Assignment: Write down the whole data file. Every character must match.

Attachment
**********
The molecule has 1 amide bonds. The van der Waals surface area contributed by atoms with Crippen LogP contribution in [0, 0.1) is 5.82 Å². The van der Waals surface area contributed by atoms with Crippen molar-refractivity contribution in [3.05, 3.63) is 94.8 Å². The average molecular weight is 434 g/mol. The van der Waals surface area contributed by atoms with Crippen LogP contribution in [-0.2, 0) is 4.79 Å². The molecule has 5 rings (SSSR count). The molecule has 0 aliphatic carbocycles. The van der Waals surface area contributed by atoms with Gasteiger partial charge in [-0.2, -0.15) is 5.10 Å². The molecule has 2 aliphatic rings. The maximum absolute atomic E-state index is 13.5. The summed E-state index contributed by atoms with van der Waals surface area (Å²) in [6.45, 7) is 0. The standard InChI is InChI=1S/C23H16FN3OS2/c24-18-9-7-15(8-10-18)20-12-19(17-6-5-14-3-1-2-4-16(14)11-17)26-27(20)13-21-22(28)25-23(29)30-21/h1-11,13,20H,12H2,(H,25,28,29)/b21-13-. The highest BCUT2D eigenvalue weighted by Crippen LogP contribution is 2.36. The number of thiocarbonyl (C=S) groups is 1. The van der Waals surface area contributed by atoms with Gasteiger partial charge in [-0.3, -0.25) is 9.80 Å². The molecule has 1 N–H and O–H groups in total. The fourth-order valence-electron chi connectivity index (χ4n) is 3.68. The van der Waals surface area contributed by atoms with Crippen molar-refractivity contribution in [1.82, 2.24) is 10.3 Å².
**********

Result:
The molecule has 1 amide bonds. The van der Waals surface area contributed by atoms with Crippen LogP contribution in [0, 0.1) is 5.82 Å². The van der Waals surface area contributed by atoms with Crippen molar-refractivity contribution in [3.05, 3.63) is 94.8 Å². The average molecular weight is 434 g/mol. The van der Waals surface area contributed by atoms with Crippen LogP contribution in [-0.2, 0) is 4.79 Å². The molecule has 5 rings (SSSR count). The molecule has 0 aliphatic carbocycles. The van der Waals surface area contributed by atoms with Gasteiger partial charge in [-0.2, -0.15) is 5.10 Å². The molecule has 2 aliphatic rings. The maximum absolute atomic E-state index is 13.5. The summed E-state index contributed by atoms with van der Waals surface area (Å²) in [6.45, 7) is 0. The standard InChI is InChI=1S/C23H16FN3OS2/c24-18-9-7-15(8-10-18)20-12-19(17-6-5-14-3-1-2-4-16(14)11-17)26-27(20)13-21-22(28)25-23(29)30-21/h1-11,13,20H,12H2,(H,25,28,29)/b21-13-. The highest BCUT2D eigenvalue weighted by Crippen LogP contribution is 2.36. The number of thiocarbonyl (C=S) groups is 1. The van der Waals surface area contributed by atoms with Gasteiger partial charge in [-0.3, -0.25) is 9.80 Å². The molecule has 1 N–H and O–H groups in total. The fourth-order valence-electron chi connectivity index (χ4n) is 3.68. The van der Waals surface area contributed by atoms with Crippen molar-refractivity contribution in [1.82, 2.24) is 10.3 Å².